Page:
Year Released: 2001
MPAA Rating: PG-13
Running Time: 103 minutes
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The real “disturbance” in “Domestic Disturbance” is not in the home, but in the careers of all involved. Luckily for the talent, this thriller-in-name-only likely won’t cause a lasting enough a ripple in the collective consciousness to cause much lasting damage, but it certainly a credit one would be wise to leave off of their résumés.
The one person most likely to not heed that advice considering some of the really unspeakable dreck he’s actually proud to include on his filmography (read: Battlefield Earth) is toplining star John Travolta. Here he blandly plays Frank Morrison, a nice guy boat builder whose ex-wife Susan (Teri Polo) marries hotshot businessman Rick Barnes (Vince Vaughn, doing a retread of his unconvincing take on Norman Bates). Of course, being so young, attractive, and successful, something has to be off about Rick–and that’s indeed what Frank and Susan’s rebellious son Danny (Matt O’Leary) discovers one fateful night when he witnesses his new stepdad kill a former “business associate” in cold blood.
“He will do anything to protect his family,” is the straightforward tagline for the film, and that also appears to be basic guideline according to which Harold Becker’s film was hacked down to a sub-90-minute run time. All trace of subtlety or grace is absent as the film leadenly hits all the expected thriller beats at an exceedingly rushed pace: Frank and Danny don’t like Rick; Rick wins them over; Danny finds out about Rick, but no one except the impossibly honorable Frank believes him; etc. The most major of the offenses committed by Becker and scripter Lewis Colick is their absolute failure to generate any suspense. Rick’s evil nature is made so obvious from the get-go, and in laughably overwrought ways, such as a scene where Danny makes Rick’s blood boil… by not playing catch properly.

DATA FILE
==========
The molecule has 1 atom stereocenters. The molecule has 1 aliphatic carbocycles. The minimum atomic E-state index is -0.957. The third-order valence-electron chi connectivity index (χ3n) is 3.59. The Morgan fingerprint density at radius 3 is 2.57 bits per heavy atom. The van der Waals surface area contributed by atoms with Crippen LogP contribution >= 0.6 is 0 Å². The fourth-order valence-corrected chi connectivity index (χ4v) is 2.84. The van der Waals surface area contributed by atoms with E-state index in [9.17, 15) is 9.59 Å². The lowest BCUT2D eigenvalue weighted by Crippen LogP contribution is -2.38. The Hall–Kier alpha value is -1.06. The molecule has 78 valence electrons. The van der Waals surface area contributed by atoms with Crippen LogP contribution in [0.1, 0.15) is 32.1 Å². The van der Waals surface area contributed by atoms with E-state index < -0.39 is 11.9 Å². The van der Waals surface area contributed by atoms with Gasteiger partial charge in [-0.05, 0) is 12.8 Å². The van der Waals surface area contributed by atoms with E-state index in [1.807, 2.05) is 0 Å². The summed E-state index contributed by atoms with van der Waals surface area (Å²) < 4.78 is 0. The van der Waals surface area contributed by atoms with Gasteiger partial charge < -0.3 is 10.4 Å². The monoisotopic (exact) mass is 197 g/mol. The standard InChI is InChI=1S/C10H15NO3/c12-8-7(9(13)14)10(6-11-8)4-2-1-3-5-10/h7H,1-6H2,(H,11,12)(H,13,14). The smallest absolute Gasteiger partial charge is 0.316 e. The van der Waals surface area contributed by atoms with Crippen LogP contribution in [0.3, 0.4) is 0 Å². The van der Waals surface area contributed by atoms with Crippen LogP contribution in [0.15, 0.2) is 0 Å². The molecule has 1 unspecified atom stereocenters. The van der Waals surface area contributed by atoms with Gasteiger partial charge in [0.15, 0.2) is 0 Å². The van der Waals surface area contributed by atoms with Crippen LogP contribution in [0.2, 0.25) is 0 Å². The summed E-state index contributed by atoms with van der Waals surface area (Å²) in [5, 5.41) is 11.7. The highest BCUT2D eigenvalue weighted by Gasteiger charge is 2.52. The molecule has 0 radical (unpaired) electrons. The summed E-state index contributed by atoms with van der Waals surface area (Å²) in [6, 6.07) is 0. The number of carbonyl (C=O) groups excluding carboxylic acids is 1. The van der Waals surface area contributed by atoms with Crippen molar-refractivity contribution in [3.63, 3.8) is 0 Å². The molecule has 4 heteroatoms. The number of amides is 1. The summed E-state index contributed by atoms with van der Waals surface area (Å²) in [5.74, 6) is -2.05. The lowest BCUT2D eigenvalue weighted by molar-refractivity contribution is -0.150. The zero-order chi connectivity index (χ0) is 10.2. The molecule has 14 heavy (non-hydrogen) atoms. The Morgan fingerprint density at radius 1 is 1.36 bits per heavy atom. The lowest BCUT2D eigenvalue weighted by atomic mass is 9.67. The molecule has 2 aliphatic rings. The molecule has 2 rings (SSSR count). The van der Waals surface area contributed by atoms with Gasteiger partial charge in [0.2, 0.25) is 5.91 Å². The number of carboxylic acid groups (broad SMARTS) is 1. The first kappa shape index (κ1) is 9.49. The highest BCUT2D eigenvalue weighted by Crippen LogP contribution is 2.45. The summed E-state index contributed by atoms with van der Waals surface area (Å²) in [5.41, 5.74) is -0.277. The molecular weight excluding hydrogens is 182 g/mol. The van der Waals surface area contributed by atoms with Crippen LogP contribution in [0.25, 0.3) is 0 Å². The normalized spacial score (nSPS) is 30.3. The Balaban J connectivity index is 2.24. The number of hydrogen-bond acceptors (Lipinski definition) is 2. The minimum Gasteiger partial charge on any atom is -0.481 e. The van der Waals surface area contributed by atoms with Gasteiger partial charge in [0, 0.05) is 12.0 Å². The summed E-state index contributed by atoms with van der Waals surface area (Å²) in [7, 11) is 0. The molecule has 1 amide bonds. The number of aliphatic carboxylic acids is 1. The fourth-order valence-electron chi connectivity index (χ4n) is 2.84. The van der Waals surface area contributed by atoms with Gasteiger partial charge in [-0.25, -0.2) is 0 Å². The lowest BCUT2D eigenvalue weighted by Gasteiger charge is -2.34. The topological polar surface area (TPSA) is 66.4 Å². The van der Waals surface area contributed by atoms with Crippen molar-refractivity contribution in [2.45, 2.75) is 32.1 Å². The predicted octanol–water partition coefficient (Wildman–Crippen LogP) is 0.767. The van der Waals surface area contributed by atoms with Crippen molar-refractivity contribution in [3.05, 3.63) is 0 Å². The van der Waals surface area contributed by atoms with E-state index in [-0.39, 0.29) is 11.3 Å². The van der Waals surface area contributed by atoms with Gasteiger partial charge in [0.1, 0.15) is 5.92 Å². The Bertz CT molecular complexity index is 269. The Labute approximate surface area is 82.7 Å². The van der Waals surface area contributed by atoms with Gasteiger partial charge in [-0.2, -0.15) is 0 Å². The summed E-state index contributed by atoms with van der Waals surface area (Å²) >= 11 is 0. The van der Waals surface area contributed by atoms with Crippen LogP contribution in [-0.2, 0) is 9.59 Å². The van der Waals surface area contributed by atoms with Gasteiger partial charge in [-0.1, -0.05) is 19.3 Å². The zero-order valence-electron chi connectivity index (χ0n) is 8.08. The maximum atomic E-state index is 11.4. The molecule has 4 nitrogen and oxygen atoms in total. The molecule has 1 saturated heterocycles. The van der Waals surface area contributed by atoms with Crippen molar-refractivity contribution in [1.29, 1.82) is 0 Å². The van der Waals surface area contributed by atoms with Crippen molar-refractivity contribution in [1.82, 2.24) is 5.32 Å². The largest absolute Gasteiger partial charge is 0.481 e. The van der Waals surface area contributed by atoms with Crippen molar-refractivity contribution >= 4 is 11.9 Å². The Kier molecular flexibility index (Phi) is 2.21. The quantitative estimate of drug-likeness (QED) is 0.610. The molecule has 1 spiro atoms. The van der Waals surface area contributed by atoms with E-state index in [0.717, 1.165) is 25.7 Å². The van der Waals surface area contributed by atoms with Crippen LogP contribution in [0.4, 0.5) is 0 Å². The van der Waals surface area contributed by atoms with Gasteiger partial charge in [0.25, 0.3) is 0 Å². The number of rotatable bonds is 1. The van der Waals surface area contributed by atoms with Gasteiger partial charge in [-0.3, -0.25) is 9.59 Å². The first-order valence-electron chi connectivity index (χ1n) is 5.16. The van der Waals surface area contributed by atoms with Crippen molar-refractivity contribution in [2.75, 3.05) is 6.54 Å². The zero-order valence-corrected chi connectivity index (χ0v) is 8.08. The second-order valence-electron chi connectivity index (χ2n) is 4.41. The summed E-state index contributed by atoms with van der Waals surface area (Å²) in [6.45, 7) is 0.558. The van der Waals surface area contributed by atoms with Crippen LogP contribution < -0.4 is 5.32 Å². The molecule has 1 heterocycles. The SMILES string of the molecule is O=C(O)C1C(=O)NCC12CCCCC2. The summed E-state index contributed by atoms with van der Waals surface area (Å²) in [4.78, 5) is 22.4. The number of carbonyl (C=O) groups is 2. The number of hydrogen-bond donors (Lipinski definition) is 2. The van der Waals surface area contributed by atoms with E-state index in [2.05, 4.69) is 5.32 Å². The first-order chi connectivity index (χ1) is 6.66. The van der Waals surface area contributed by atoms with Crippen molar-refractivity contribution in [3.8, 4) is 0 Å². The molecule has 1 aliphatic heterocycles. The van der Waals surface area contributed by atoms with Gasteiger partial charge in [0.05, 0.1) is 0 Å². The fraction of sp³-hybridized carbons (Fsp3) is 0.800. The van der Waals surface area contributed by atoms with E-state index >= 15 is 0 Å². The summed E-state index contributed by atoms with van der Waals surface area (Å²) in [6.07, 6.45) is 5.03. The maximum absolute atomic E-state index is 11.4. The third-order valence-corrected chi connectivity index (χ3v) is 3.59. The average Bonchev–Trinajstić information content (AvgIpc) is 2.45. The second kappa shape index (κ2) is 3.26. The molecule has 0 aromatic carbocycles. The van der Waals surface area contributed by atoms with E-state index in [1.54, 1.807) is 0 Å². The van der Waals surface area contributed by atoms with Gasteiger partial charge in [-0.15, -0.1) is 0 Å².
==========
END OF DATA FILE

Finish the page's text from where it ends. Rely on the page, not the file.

With the poor plotting accompanied by phoned-in performances and very noticeable, PG-13-mandated overdubbing of naughty words, laughable situations are not in short supply in “Domestic Disturbance.” The fact that these situations are commonplace in thrillers doesn’t make it any less ridiculous or any more forgivable. When the bad guy suddenly materializes in dark rooms as a shock chord blares on the soundtrack, or he somehow appears downstairs faster than anyone else despite suffering a pretty serious head injury (that leaves a wound on the opposite side of his head), there’s no way to react but by howling in disbelief. Actually, make that “resignation,” for awful formula efforts like “Domestic Disturbance” make the depths to which mainstream movies are so eager to sink all too easy to believe.
Posted on November 2, 2001 in Reviews by Michael Dequina
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